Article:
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  • The antique carnelian buckle (4 cm wide by 2.5 cm and 30 mm deep) is an element now impossible to find. I have never been clear as to how, as a buckle, it worked, but I have always been told that this was a Chinese buckle. Sadly, this is the last of its kind. The opaque carnelian is a warm, rusty red colour with some striations. How old it is remains unclear, but it has clear signs of age and wear.

  • Sitting, on top of the carnelian buckle is a carved mammoth ivory stallion, inlaid with horn eyes. He has been very well carved, with his mane and his tail swishing forwards, his legs bent realistically as he reclines, and his head turned to the side, with ears pricked up to listen for anything untoward. He is 18 mm wide, 18 mm high and 15.6 mm in depth. He is also a signed piece.

  • The horse is seventh in the 12-year cycle of the Chinese zodiac. The horse symbolizes enthusiasm, energy, integrity and independence.

  • I do feel, however, that it is also imperative to explain that mammoth ivory comes from the long extinct mammoth elephant. This is not an endangered species because it has been extinct, like the dinosaurs, for a very long time, and is therefore not illegal. Enormous mammoth tusks have been unearthed in Siberia. And now, the artisans who once carved elephant ivory, have turned to mammoth ivory instead.

  • Supporting the carnelian buckle is a vintage, 18K gold on silver on hardened resin bead (14.5 mm), made using the traditional techniques learned from the ancient past.

  • The pendant hangs on 4 mm carnelian beads which hang on a necklace made up of the following:

  • At the centre and half way along the necklace, there are four antique, 18K gold, etched beads (12.5 mm), made in Afghanistan.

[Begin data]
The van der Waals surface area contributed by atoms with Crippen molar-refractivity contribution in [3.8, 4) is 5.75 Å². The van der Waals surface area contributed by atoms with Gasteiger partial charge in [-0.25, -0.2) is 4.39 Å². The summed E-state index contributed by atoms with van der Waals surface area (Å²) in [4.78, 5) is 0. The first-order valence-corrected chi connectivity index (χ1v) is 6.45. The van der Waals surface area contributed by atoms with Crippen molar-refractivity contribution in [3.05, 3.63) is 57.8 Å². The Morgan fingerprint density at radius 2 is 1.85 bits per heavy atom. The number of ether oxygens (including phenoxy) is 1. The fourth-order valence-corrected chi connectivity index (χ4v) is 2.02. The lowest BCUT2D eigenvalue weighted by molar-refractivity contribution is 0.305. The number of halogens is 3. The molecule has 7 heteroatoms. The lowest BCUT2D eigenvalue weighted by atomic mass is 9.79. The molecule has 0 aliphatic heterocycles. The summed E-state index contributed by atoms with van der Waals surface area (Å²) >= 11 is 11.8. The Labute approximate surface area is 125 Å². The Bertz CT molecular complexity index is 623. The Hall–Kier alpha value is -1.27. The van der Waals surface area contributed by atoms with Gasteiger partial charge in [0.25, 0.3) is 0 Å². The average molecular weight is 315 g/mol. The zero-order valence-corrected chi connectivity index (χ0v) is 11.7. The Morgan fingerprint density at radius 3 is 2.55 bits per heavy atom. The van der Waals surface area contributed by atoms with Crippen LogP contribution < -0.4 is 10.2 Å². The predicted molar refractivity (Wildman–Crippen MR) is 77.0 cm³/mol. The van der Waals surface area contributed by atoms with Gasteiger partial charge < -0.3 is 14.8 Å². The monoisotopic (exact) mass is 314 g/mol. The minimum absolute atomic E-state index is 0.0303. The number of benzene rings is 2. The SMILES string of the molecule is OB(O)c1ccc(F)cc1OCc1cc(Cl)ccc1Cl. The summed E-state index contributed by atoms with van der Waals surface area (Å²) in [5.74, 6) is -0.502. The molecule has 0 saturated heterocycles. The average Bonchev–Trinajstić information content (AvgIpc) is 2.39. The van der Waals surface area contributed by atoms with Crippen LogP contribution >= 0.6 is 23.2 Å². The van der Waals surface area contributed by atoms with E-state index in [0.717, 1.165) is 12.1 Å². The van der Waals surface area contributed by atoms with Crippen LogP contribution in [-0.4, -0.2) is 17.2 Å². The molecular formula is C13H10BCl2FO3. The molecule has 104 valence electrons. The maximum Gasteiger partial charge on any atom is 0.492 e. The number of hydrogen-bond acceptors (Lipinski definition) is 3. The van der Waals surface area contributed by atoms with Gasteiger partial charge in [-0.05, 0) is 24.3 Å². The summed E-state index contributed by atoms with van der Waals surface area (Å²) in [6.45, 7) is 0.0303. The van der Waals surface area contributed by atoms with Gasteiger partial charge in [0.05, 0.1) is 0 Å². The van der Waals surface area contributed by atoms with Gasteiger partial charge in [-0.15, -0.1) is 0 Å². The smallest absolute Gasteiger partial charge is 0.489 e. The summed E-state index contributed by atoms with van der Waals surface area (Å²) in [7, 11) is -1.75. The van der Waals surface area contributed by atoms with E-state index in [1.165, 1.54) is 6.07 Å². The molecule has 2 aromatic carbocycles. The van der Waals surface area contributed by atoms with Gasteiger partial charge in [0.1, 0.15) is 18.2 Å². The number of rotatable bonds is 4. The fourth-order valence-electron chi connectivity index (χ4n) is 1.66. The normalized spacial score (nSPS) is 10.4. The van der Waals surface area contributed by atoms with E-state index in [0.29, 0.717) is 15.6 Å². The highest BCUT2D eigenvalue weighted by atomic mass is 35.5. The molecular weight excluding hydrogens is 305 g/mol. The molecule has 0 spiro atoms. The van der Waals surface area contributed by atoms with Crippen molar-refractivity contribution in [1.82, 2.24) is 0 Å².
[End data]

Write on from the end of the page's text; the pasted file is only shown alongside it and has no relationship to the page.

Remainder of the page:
• The Afghani have been crafting gold for centuries. When Alexander the Great came to Afghanistan, his people brought many skills, one of which was working in gold. Like the Romans, centuries later, a yellow, 18K gold was used. But one of the techniques was to take sheet gold and work it onto hardened resin and then decorate it accordingly. For me, this handiwork and yellow gold colour gives the necklace warmth and character and complements the gems.

  • After the gold beads, there are two, antique, carved, open work barrels of calcified, nephrite jade (14 mm).

  • Four natural rusty red jasper cylinders (11.9 mm) alternate with vintage, faceted cylinders of rock crystal (12.8 mm). The crystals are full of inclusions and wear. They are not damaged, but give character to the necklace.

  • Lastly, there are two, antique nephrite beads in a creamy colour. These are carved in the shape of lotus flowers (16 mm), the emblem of purity.

  • I have then knotted the black silk/polyester cord with the traditional Chinese “flat knot” as well as the “button knot”. This is not only a classical Chinese technique, but it lightens the necklace and makes it quite comfortable to wear. It also sets off the design.

  • A 14K gold vermeil toggle clasp has been used because toggle clasps are easy to use and secure. My silver name label is attached at the clasp.

  • The necklace comes, like all my necklaces, with its own colour co-ordinated silk brocaded pouch bag, made by a Shanghai tailor.

  • Length 44 cm with a 6 cm pendant drop.